Former footballer and conspiracy theorist David Icke, who believes reptilians control the planet, permanently suspended by Twitter
Twitter has permanently suspended the account of the conspiracy theorist David Icke for misleading Coronavirus posts.
68-year-old David Icke is a former British footballer and conspiracy theorist who believes a race of reptilians controls the planet, among other beliefs.
But now a spokesman for Twitter told the Guardian newspaper that it has permanently suspended the account of David Icke, because he had violated its rules regarding coronavirus misinformation
Icke had 382,000 followers on Twitter, and it comes after both Facebook and YouTube had terminated his accounts in May this year for exactly the same reason.
Icke is reported as having made unproven claims about Covid-19, including the hoary old chestnut that Coronavirus is linked to the rollout of 5G.
Icke has also reportedly headlined anti-lockdown rallies at Trafalgar Square in London.
Unfortunately, Icke’s Instagram page, which has 212,000 followers, is still active.
The global Coronavirus pandemic has unfortunately seen ill-informed celebrities wading in on the subject, which has not helped matters.
At the early stages of the pandemic, an American singer/songwriter claimed 5G networks were to blame for the Coronavirus pandemic.
She subsequently retracted her claims.
Other celebrities jumped on the bandwagon, including Amanda Holden who tweeted a link to an anti-5G petition to her almost 2 million followers.
Boxer Amir Khan and actor Woody Harrelson also published similar claims, and TV presenter Eamonn Holmes narrowly avoided Ofcom sanctions when he cast doubts on media reports that debunked the false rumour that 5G causes Coronavirus.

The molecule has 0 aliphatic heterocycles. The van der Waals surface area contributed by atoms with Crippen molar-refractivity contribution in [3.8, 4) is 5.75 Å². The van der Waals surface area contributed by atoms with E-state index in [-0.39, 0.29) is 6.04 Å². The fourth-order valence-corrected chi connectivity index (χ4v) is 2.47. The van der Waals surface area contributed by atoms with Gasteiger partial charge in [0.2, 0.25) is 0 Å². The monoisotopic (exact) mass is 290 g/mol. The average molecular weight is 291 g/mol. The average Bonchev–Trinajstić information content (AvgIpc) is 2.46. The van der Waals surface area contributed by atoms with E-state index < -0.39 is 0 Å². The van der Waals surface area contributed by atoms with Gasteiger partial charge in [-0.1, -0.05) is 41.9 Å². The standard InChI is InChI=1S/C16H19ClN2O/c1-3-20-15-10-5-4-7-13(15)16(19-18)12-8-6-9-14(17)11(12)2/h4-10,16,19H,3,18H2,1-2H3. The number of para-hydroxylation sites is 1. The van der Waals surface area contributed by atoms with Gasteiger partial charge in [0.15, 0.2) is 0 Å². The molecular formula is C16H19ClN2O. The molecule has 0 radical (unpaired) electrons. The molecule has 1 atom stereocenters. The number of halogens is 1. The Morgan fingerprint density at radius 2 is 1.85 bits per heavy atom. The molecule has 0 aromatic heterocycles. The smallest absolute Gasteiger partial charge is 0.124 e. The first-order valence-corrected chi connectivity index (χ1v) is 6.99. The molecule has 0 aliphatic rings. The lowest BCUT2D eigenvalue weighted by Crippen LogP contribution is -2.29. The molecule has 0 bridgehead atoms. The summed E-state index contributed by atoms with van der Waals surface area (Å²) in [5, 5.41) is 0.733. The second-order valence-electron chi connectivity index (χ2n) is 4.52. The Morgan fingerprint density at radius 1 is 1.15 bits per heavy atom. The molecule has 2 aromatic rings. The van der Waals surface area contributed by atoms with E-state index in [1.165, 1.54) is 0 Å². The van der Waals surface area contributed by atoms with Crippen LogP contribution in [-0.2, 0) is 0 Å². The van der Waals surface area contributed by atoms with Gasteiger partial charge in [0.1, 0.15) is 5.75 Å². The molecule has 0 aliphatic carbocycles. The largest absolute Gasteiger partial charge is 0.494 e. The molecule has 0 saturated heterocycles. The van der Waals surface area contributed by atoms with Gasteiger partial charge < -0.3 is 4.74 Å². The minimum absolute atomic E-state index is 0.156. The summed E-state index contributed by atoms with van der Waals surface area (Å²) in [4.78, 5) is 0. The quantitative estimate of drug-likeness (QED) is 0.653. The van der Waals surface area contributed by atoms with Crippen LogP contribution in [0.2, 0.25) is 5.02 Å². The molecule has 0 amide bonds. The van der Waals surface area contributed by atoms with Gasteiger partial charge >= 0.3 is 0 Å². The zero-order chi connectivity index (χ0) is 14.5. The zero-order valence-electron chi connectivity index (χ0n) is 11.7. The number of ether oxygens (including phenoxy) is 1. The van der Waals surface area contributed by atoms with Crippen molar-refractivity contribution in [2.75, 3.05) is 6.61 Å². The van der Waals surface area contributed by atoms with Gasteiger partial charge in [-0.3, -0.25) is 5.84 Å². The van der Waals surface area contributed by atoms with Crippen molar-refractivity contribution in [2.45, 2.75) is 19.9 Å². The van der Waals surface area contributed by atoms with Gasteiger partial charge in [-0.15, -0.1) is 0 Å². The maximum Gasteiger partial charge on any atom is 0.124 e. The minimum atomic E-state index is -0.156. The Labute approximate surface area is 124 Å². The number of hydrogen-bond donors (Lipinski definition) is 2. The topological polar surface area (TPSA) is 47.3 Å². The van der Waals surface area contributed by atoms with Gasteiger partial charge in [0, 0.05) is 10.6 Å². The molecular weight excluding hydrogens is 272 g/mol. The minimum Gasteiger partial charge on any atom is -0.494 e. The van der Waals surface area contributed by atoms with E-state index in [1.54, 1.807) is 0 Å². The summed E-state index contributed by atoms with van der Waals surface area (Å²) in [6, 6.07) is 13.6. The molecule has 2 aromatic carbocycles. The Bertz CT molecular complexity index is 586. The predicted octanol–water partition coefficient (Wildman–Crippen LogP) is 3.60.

And those ‘theories’ supported by Icke and parroted by certain celebrities has resulted in real world damage.
Many mobile phone masts across the UK were torched or otherwise vandalised during the first wave of the pandemic, many of which were not even 5G equipped.
Vodafone UK’s chief executive Nick Jeffery also revealed that one of the attacked towers provided mobile connectivity to the Nightingale hospital in Birmingham, denying family the ability to say their goodbyes remotely to loved ones.
BT’s chief executive, Philip Jansen, who himself was struck down with Coronvirus, has previously pleaded for the “mindless idiots who truly believe that 5G and Covid-19 are linked” to stop their attacks.
Jansen said that BT has seen telephone poles wrapped in barbed wire to stop its engineers doing their job, even though they are fixed-line (landline) cables and nothing to do with the mobile network.
He also revealed that 39 BT engineers had been verbally or physically assaulted – including threats to kill.
YouTube meanwhile has banned all conspiracy theory videos that falsely link 5G networks to the spread of Coronavirus.
Twitter in April clamped down on reckless tweets “that incite people to engage in harmful activities after the mobile mast attacks.
Experts at the International Commission on Non‐Ionizing Radiation Protection (ICNIRP) in 2020 declared that 5G was safe for human health.
The UK communications regulator Ofcom also carried out safety tests in the UK of 5G base stations and found that there is no danger to the public posed by electromagnetic energy (EME) levels.